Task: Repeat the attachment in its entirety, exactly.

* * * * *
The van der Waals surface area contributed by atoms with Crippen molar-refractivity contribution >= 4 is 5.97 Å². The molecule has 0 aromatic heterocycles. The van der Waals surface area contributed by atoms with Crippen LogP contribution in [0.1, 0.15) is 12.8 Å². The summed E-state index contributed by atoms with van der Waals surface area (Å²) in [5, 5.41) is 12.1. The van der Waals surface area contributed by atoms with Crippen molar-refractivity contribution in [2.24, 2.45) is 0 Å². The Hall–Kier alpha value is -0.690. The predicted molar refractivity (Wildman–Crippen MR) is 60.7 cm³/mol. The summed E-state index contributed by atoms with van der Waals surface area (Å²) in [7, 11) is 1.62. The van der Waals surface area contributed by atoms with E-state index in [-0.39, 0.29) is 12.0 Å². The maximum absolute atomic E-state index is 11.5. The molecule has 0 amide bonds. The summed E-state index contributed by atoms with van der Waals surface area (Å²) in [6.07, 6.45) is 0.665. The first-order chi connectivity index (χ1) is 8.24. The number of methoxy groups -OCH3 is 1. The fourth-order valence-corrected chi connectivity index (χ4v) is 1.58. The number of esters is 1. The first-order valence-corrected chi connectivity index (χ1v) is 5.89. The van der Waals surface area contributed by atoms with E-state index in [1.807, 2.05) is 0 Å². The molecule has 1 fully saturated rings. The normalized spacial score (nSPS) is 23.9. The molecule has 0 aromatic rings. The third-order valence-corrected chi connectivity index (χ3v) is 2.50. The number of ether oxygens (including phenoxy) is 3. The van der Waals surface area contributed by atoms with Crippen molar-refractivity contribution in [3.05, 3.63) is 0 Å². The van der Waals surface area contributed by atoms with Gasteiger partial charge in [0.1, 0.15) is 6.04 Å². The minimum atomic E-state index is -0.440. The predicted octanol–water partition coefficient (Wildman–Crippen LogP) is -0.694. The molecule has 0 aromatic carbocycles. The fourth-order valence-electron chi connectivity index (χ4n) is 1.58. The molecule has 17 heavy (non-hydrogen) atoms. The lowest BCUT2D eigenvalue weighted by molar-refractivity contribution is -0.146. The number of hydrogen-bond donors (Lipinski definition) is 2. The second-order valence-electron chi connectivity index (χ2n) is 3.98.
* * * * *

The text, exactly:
The van der Waals surface area contributed by atoms with Crippen molar-refractivity contribution >= 4 is 5.97 Å². The molecule has 0 aromatic heterocycles. The van der Waals surface area contributed by atoms with Crippen LogP contribution in [0.1, 0.15) is 12.8 Å². The summed E-state index contributed by atoms with van der Waals surface area (Å²) in [5, 5.41) is 12.1. The van der Waals surface area contributed by atoms with Crippen molar-refractivity contribution in [2.24, 2.45) is 0 Å². The Hall–Kier alpha value is -0.690. The predicted molar refractivity (Wildman–Crippen MR) is 60.7 cm³/mol. The summed E-state index contributed by atoms with van der Waals surface area (Å²) in [7, 11) is 1.62. The van der Waals surface area contributed by atoms with E-state index in [-0.39, 0.29) is 12.0 Å². The maximum absolute atomic E-state index is 11.5. The molecule has 0 amide bonds. The summed E-state index contributed by atoms with van der Waals surface area (Å²) in [6.07, 6.45) is 0.665. The first-order chi connectivity index (χ1) is 8.24. The number of methoxy groups -OCH3 is 1. The fourth-order valence-corrected chi connectivity index (χ4v) is 1.58. The number of esters is 1. The first-order valence-corrected chi connectivity index (χ1v) is 5.89. The van der Waals surface area contributed by atoms with E-state index in [1.807, 2.05) is 0 Å². The molecule has 1 fully saturated rings. The normalized spacial score (nSPS) is 23.9. The molecule has 0 aromatic rings. The third-order valence-corrected chi connectivity index (χ3v) is 2.50. The number of ether oxygens (including phenoxy) is 3. The van der Waals surface area contributed by atoms with Crippen molar-refractivity contribution in [3.05, 3.63) is 0 Å². The van der Waals surface area contributed by atoms with Gasteiger partial charge in [0.1, 0.15) is 6.04 Å². The minimum atomic E-state index is -0.440. The predicted octanol–water partition coefficient (Wildman–Crippen LogP) is -0.694. The molecule has 0 aromatic carbocycles. The fourth-order valence-electron chi connectivity index (χ4n) is 1.58. The molecule has 17 heavy (non-hydrogen) atoms. The lowest BCUT2D eigenvalue weighted by molar-refractivity contribution is -0.146. The number of hydrogen-bond donors (Lipinski definition) is 2. The second-order valence-electron chi connectivity index (χ2n) is 3.98.